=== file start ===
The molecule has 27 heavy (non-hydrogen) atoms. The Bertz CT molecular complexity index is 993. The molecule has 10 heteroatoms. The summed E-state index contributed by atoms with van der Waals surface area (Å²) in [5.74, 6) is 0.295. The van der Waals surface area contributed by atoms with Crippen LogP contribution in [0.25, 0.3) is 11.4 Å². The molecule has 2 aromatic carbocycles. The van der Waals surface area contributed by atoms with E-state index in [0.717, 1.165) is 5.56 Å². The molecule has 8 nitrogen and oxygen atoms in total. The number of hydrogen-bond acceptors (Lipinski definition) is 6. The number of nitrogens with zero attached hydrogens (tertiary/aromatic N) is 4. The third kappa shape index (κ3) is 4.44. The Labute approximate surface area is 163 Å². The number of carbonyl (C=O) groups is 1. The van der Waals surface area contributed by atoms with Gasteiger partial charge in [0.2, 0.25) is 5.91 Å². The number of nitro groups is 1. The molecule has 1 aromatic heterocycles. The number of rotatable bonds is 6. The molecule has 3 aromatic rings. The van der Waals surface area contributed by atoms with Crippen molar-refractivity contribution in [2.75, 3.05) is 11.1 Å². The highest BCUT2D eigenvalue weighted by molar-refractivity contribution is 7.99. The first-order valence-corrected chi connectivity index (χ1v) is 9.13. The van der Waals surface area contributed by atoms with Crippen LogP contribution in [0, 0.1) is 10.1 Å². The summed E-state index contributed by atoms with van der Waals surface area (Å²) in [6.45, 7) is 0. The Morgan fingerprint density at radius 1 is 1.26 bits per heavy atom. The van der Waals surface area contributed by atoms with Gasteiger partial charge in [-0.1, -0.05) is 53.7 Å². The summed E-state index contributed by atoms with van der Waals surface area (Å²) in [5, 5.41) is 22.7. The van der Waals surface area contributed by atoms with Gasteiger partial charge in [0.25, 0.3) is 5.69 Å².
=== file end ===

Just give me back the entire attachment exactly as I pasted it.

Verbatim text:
The molecule has 27 heavy (non-hydrogen) atoms. The Bertz CT molecular complexity index is 993. The molecule has 10 heteroatoms. The summed E-state index contributed by atoms with van der Waals surface area (Å²) in [5.74, 6) is 0.295. The van der Waals surface area contributed by atoms with Crippen LogP contribution in [0.25, 0.3) is 11.4 Å². The molecule has 2 aromatic carbocycles. The van der Waals surface area contributed by atoms with E-state index in [0.717, 1.165) is 5.56 Å². The molecule has 8 nitrogen and oxygen atoms in total. The number of hydrogen-bond acceptors (Lipinski definition) is 6. The number of nitrogens with zero attached hydrogens (tertiary/aromatic N) is 4. The third kappa shape index (κ3) is 4.44. The Labute approximate surface area is 163 Å². The number of carbonyl (C=O) groups is 1. The van der Waals surface area contributed by atoms with Gasteiger partial charge in [0.2, 0.25) is 5.91 Å². The number of nitro groups is 1. The molecule has 1 aromatic heterocycles. The number of rotatable bonds is 6. The molecule has 3 aromatic rings. The van der Waals surface area contributed by atoms with Crippen molar-refractivity contribution in [2.75, 3.05) is 11.1 Å². The highest BCUT2D eigenvalue weighted by molar-refractivity contribution is 7.99. The first-order valence-corrected chi connectivity index (χ1v) is 9.13. The van der Waals surface area contributed by atoms with Crippen LogP contribution in [0, 0.1) is 10.1 Å². The summed E-state index contributed by atoms with van der Waals surface area (Å²) in [6.45, 7) is 0. The Morgan fingerprint density at radius 1 is 1.26 bits per heavy atom. The van der Waals surface area contributed by atoms with Gasteiger partial charge in [-0.1, -0.05) is 53.7 Å². The summed E-state index contributed by atoms with van der Waals surface area (Å²) in [5, 5.41) is 22.7. The van der Waals surface area contributed by atoms with Gasteiger partial charge in [0.25, 0.3) is 5.69 Å².